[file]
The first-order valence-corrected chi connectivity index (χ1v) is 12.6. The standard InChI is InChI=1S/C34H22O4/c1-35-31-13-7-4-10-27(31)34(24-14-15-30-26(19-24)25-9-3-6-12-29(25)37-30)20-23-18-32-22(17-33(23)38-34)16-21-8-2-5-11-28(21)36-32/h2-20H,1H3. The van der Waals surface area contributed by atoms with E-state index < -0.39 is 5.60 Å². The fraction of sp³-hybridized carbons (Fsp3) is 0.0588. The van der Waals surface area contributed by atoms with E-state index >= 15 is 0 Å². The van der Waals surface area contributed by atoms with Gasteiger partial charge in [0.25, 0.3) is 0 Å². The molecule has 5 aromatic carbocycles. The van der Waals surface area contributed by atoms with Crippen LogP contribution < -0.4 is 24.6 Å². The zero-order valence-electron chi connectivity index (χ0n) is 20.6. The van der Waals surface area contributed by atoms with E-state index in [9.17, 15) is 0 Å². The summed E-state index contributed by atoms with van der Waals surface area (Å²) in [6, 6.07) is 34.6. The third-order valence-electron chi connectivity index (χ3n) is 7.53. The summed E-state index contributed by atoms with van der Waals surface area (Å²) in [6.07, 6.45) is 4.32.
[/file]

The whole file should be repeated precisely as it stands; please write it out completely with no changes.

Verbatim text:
The first-order valence-corrected chi connectivity index (χ1v) is 12.6. The standard InChI is InChI=1S/C34H22O4/c1-35-31-13-7-4-10-27(31)34(24-14-15-30-26(19-24)25-9-3-6-12-29(25)37-30)20-23-18-32-22(17-33(23)38-34)16-21-8-2-5-11-28(21)36-32/h2-20H,1H3. The van der Waals surface area contributed by atoms with E-state index < -0.39 is 5.60 Å². The fraction of sp³-hybridized carbons (Fsp3) is 0.0588. The van der Waals surface area contributed by atoms with E-state index >= 15 is 0 Å². The van der Waals surface area contributed by atoms with Gasteiger partial charge in [0.25, 0.3) is 0 Å². The molecule has 5 aromatic carbocycles. The van der Waals surface area contributed by atoms with Crippen LogP contribution < -0.4 is 24.6 Å². The zero-order valence-electron chi connectivity index (χ0n) is 20.6. The van der Waals surface area contributed by atoms with E-state index in [9.17, 15) is 0 Å². The summed E-state index contributed by atoms with van der Waals surface area (Å²) in [6, 6.07) is 34.6. The third-order valence-electron chi connectivity index (χ3n) is 7.53. The summed E-state index contributed by atoms with van der Waals surface area (Å²) in [6.07, 6.45) is 4.32.